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In this segment In Business, a video series from Custom Builder that provides a platform for custom home design, architecture, and building experts and professionals to share their experiences and insights, custom builder Zane Williams, president of Z Properties in Winter Park, Fla, elaborates on his relationship with modern home design trends—how they do and also don't play a role in his design decisions. 

"I do pay attention (to trends) ... and I definitely want to stay ahead of trends," says Williams. "But I think that's hard to sell a client on, because they're not used to seeing it." 

The challenge with staying ahead of trends, Williams explains, is that clients approaching a builder for a home are often drawn by work that firm has done in the past—work the potential client has seen and now wants immulated. "A lot of times I've moved on from what they've seen, and I don't want to go build that again." Showing a client something new can be tough, he adds, because it's, one, hard for people to visualize a style they've never seen before; and two, people are often slow to appreciate a new look. 

"I try and tell my clients it's like a car," Williams says. "When you pass the new BMW on the road and it's go the new big grill, you don't like it the first four, five, eight times you pass it on the road. And after three or four months, you realize how outdated the other one was and that you like it."

An important line in Williams's intiial design converations with clients is, "it's okay if you don't fall in love with it right away."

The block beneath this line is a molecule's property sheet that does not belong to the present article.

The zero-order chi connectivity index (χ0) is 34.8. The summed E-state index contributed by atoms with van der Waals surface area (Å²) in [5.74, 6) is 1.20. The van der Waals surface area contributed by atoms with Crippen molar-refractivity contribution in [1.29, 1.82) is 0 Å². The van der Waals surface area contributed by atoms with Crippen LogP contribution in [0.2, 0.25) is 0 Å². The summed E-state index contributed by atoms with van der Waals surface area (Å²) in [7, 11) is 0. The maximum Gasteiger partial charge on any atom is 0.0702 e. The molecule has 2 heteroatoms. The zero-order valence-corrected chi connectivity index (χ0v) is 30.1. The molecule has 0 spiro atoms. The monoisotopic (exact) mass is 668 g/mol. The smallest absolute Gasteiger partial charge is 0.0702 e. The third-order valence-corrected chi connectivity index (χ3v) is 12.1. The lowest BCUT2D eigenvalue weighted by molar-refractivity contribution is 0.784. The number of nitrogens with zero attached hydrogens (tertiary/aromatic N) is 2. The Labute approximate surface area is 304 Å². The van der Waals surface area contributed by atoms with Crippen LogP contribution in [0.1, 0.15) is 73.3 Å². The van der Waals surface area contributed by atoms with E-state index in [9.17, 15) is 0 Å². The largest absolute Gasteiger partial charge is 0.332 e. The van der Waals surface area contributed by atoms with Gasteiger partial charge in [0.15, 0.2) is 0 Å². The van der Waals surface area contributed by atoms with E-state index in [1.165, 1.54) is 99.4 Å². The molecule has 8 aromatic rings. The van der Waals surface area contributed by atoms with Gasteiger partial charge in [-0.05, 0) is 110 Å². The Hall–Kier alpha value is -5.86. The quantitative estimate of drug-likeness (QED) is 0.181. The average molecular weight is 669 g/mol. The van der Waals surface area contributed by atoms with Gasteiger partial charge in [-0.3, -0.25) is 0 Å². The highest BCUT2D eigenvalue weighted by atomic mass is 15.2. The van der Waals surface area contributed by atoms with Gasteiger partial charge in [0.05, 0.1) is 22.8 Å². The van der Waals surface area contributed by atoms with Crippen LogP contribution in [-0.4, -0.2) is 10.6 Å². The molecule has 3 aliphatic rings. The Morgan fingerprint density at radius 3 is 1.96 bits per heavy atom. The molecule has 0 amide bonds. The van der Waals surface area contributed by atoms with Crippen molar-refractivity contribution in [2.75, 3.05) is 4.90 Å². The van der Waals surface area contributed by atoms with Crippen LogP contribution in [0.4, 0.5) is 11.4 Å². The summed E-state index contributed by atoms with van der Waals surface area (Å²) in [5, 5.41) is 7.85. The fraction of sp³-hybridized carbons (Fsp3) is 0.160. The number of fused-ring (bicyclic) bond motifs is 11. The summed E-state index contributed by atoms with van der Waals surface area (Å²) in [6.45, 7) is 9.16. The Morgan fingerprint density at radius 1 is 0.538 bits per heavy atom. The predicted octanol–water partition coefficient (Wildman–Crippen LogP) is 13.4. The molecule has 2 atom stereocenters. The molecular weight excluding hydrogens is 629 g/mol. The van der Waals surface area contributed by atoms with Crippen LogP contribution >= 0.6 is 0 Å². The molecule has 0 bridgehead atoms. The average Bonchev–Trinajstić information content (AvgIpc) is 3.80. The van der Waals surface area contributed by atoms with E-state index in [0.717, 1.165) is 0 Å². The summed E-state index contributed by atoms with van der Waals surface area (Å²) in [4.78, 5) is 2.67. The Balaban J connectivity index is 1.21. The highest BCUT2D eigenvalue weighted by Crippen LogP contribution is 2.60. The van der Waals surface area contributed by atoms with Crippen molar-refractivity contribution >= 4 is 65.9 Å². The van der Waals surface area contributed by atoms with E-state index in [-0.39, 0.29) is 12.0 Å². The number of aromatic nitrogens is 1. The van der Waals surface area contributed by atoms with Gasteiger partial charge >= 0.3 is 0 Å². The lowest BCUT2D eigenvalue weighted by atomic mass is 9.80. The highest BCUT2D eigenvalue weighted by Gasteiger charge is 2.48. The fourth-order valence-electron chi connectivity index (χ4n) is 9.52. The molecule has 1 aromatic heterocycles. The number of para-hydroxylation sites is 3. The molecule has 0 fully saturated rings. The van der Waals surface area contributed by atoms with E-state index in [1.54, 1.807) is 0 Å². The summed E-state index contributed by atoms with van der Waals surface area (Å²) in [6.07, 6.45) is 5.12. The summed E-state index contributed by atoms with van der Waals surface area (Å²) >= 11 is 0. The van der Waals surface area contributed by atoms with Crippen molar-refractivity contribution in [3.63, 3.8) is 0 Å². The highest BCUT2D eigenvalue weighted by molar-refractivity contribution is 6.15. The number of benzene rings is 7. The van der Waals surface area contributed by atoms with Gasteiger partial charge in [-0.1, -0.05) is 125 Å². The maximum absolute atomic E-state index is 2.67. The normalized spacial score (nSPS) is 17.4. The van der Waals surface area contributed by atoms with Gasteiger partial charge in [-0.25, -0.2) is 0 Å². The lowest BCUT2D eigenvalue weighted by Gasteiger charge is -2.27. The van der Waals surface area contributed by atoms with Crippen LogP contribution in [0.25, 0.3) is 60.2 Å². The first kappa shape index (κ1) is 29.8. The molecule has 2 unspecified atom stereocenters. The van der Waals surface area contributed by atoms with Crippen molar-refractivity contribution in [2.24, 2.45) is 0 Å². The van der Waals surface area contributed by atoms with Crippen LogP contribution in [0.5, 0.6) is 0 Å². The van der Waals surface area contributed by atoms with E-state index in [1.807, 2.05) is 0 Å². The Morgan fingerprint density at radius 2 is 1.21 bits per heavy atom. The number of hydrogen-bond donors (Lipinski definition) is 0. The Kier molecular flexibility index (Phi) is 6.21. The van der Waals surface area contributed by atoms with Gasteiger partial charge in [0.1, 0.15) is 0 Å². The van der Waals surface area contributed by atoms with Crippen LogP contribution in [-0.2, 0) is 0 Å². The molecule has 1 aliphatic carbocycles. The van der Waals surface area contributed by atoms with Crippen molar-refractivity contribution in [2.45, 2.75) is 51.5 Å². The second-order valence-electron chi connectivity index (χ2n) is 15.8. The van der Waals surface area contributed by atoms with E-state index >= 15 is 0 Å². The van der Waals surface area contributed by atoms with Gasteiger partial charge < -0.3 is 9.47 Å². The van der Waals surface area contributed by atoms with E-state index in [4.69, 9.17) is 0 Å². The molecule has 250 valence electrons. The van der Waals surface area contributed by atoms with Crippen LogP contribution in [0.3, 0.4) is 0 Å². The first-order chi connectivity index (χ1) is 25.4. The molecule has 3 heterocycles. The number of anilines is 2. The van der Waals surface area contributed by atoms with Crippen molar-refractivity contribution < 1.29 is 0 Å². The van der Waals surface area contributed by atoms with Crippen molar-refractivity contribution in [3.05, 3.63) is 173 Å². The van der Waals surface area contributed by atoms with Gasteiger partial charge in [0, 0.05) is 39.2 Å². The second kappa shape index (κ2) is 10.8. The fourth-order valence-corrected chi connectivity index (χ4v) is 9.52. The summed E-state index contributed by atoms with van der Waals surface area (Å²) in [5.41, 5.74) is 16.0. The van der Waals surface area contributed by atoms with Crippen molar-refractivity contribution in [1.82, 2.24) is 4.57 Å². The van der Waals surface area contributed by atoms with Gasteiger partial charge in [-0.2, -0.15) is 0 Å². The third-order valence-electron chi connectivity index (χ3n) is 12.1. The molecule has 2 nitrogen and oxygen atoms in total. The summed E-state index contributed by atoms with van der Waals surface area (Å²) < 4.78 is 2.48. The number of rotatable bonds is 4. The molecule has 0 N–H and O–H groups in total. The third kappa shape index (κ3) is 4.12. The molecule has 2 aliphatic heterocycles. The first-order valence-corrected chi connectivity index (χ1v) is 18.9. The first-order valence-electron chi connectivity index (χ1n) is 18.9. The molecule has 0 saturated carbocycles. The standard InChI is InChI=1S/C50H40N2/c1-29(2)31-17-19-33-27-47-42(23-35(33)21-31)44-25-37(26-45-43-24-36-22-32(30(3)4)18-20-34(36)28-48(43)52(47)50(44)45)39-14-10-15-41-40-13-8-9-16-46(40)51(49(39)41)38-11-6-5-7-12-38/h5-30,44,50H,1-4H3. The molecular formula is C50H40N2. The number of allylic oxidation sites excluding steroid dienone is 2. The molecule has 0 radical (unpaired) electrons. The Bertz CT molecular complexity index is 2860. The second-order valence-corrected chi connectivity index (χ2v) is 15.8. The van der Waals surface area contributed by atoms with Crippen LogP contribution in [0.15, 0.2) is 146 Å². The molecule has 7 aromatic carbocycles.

By keeping design and construction services in-house, custom building company Z Properties is able to better realize the fullness of owner Zane Williams’ design vision without unnecessary compromise.
Image: Z Properties

Handling Conflicting Visions in Home Design

Of course, those conversations aren't always easy. In fact, Williams expects a certain amount of pushback. Handling those situations, he says, is a matter of "client relations." 

"There are clients that come to you and are like, 'Okay. I don't get it yet. But I absolutely trust you, so it's fine.' And then you have clients that are a little bit more timid and scared and you lay things out and you build that trust with them as you go." 

Part of building that relationship with clients and learning how to build both with and for them, Williams says, is getting to know and understand their own personal tastes and style—which may or may not jive with Williams's own. 

"If you see that they've got good taste, then you take their feedback and you're open to it." Williams says he wants to "elevate a clients style," if that's an option. But not every client has "good" taste, as it relates to Z Properties' and Williams's style. And more than anything, he is loyal to his style of design. "I'm on the offensive there," he admits of clients whose vision fundamentally opposes his own. 

But clashing styles isn't a make or break for Williams. Those conflicting visions may be reconciled though conversations with clients, getting to know their personalities better and building mutual trust. "It's not a one-size-fits-all for how you're going to handle the client."